Canadians Make No Sense

Posted: September 1, 2014 in The World Needs More Canada



I am relaxing with a slurpee and a swimming pool when former Lifeforce gaffer Sarah says she’s ready to go. I have birthday money and Saskatoon is about to get battered. We walk towards the shops as Sarah steps into the road.


“You alright, Sarah?”


A cyclist wheels past.


“Yeah. Why didn’t you step out of the way for that guy?”


“Well, hang on… how did you know he was there?”


“He rang his bell!”


Huh. So that was what that quiet little chirping bird was.


“The guy’d been ringing his bell for like a minute.”


“Why didn’t he just say ‘excuse me?”


“People don’t do that here.”


“What? Make any sense whatsoever?”


Sarah smiles, and ignores me. Canadians. She probably doesn’t know that was even a question. I am telling her about a hilarious Stoughton moment when my friend Amanda asked for a birthday cake at an ice cream van – And got one! – and giggling at the no-sense-ness (or ‘nonsense’) as we arrive at a posh shop and look at shirts that probably look good on blokes. I try one on, and walk over to the counter to buy it. There is a smiley girl behind the counter.


She pipes up.


“Hey there! Are you ready to go?”


I pause.


Am I ready to go? Clearly not! I clearly haven’t bought this shirt yet! I’m obviously not going to leave! That makes no sense! But still, she said it with a smile. Which beats flowers, because that would have made me feel very uncomfortable. I respond politely, for I am English, and therefore make sense.


“Erm… well. If you like, I suppose; but I’d like to buy this shirt first.”


She blushes, and I’m confused, so give a slight sympathy blush. A girl who is embarrassed about selling shirts should definitely not work in a shirt shop. She should work in a chippy, because I’d expect her to be embarrassed about serving me chips wrapped in a shirt. I look over at Sarah, who is standing aside staring with mouth agape. The girl blushfully sells me my shirt, and we head back to the pool, where I am applauded for my comedy brilliance.


“No Canadian would have said that, Dan! That was so funny!”


I smile, and am surprised. That wasn’t funny. That was a communicative crisis! Sarah’s sister Mary arrives and hears what I said. She stands aback. And stares. With mouth agape.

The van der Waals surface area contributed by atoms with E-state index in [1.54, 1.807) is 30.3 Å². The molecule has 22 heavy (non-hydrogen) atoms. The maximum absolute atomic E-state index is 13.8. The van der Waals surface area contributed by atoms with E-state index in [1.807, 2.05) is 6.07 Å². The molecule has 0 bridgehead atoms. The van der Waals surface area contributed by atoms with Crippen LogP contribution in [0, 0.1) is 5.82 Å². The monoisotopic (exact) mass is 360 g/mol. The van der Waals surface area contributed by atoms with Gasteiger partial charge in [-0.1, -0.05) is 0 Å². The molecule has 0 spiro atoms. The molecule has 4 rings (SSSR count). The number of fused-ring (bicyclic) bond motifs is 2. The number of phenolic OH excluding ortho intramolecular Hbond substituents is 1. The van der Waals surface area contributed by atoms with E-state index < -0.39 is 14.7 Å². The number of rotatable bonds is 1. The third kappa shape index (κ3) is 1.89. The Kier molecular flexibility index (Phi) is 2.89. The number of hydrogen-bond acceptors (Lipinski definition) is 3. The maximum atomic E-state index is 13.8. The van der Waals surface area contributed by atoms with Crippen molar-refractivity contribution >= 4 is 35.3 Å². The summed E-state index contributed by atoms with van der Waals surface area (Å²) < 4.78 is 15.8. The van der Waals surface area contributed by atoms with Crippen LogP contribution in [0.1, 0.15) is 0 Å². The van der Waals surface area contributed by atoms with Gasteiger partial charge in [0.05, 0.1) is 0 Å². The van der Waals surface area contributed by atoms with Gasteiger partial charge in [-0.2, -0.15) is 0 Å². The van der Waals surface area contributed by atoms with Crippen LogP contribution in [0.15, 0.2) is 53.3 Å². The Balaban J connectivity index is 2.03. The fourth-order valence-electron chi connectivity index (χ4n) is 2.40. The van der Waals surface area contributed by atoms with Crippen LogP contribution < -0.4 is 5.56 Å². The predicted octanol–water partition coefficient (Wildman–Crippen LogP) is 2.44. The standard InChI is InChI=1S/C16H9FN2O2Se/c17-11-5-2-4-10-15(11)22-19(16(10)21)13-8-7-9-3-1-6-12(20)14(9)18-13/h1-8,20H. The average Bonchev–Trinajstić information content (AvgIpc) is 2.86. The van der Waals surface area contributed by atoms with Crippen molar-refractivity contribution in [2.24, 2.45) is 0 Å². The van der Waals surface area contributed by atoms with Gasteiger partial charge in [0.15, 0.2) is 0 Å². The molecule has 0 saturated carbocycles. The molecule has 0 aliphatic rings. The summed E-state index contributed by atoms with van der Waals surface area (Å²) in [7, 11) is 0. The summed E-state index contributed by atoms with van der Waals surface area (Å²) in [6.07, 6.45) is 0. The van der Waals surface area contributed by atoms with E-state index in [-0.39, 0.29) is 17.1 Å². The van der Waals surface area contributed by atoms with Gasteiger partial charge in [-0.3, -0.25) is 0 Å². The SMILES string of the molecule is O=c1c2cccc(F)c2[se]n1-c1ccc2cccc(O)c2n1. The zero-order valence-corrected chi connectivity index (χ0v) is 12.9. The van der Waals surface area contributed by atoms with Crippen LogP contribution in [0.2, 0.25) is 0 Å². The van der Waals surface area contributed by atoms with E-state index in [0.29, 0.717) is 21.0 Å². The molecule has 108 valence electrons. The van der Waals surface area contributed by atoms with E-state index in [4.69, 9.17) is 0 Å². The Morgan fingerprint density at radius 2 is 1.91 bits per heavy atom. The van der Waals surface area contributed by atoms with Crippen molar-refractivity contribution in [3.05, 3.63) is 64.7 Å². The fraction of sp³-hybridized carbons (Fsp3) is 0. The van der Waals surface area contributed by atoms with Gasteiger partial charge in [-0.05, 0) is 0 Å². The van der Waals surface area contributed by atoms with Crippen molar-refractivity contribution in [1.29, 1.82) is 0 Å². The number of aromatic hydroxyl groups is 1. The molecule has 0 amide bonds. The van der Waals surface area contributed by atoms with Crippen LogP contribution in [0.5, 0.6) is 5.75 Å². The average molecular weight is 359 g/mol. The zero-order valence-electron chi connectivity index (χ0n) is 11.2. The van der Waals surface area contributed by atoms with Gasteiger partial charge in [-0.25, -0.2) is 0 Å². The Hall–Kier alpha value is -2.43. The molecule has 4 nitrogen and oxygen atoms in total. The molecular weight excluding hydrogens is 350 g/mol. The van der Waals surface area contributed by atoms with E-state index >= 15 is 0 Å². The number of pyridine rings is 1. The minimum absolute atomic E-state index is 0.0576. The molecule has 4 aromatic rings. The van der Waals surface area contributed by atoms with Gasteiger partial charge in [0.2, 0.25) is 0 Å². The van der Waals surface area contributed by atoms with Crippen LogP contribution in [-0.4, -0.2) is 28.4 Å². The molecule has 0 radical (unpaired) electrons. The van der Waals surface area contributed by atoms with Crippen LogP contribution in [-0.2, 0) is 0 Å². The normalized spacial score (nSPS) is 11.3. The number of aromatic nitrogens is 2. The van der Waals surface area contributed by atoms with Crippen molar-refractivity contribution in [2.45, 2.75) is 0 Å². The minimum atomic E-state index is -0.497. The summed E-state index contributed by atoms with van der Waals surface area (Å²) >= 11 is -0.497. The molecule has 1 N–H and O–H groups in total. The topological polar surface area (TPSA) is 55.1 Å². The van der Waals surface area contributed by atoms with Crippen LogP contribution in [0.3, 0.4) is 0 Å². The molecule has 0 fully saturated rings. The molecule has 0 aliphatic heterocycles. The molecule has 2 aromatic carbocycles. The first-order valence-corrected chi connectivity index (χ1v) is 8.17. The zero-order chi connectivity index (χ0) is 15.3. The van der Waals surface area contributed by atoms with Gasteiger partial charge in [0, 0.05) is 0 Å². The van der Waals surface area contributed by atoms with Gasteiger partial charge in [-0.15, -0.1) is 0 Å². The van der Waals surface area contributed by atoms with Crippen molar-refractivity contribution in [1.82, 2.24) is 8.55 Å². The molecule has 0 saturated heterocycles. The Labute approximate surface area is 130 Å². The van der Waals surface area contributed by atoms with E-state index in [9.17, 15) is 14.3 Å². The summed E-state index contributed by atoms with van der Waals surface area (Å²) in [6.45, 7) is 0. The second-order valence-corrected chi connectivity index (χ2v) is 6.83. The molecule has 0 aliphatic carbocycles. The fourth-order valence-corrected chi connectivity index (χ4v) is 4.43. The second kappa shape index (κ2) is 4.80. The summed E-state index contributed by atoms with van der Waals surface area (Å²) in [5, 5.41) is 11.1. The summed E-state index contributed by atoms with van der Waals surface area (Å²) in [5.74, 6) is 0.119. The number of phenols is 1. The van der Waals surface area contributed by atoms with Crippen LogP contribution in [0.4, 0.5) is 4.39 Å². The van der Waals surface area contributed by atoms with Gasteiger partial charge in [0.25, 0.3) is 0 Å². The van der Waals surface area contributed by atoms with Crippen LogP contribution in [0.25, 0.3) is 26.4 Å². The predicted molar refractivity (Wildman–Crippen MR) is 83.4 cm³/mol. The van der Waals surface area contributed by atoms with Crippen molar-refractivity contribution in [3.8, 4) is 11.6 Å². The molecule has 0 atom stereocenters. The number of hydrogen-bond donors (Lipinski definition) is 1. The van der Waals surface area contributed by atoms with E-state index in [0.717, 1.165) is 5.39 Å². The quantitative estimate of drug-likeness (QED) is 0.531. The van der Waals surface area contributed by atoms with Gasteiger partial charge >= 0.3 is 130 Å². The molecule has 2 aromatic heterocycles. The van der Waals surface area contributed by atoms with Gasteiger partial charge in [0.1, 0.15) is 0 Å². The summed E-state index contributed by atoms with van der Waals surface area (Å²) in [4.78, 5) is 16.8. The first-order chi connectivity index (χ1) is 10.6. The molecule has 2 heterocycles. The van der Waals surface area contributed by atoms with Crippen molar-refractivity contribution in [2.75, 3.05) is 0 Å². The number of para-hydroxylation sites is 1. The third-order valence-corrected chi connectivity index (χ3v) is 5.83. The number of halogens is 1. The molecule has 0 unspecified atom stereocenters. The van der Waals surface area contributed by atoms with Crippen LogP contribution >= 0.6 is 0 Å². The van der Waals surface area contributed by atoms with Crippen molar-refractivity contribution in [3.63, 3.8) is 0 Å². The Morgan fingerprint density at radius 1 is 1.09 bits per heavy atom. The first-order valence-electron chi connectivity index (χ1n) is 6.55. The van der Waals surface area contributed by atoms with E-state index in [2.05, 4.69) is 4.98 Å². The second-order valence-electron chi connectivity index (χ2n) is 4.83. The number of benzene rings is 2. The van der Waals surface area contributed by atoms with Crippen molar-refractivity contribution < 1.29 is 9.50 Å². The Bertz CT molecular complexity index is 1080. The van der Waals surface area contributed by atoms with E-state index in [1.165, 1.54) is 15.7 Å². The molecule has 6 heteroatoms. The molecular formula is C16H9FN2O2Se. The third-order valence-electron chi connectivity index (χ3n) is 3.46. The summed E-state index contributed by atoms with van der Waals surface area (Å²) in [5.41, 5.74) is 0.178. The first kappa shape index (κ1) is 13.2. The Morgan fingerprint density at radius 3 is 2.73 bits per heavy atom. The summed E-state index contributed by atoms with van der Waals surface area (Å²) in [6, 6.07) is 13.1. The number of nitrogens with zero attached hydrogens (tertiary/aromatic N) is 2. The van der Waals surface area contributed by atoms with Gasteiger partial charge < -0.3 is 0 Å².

I smile.


And look a little confused.


Mary explains that to ‘go’ means something different in Canada. Something only married couples and insecure people know about.


Oh no!


I jump into the pool and hide.


I realise that water is see-through. And that I can’t breathe underwater.


I resurface, and blush. With mouth agape.



It is a few weeks later, and I am in Regina manning the sound desk at a Street Invaders sports camp. The cheerleaders take the stage, and’ve asked Chelsea to play special music. She takes over, and I sit back and smile. These children have had a great time learning to cheer, and now get to show off their cheery jazz. They burst into a large routine, which states that they’re ‘the cheerleaders’ and ‘really funky’ as well as ‘really awesome’. I smile. They’re not that funky, but I suppose most of them are six.

“We’re the cheerleaders… and we’re really… spastic….”


My mouth drops open.


I splutter, even though I wasn’t drinking anything, and survey with mouth agape the smiling adults happily watching their children flippantly boast about having disabilities. Excuse me?! I look at Chelsea. Who is smiling, and who looks at me. And who smiles even more, before telling me that spastic means excited here. I close my mouth, for this is Canada, and there are mosquitos.


The show finishes, and the Street Invaders find their lunch in the usual place. We sit down, and I sit quietly, pondering the horror I’ve just witnessed, as Renae says something hilarious. That makes no sense. I can’t resist.


“Renae, did you really just ask Kaylee if she was wearing your ponytail?


“Erm. Yeah…?”


“Because you realise that that makes absolutely no sense whatsoever.”




“You really think Kaylee’s going to be wearing your hair? I know girls wear each other’s clothes and wee together and all the rest of it but that’s mental.


Renae explains that in Canada a ponytail is a bobble. And asks what it’s called in England. I tell her. She giggles. And Kaylee makes sure I know she’s wearing her own hair. I smile. Canadians make no sense.


“Dan, what’s wee?”


“What, Renae?”


“What’s weeing together?”


“Erm. You know. When you go to the loo.”


“The what?”


“The toilet.”


“You mean the washroom!”


“Erm. I guess….”


“Oh…. so wee is…. pee?


“Erm. I guess.”


Renae smiles.


“I was gonna say, Dan….”


“…You just made absolutely no sense whatsoever.”




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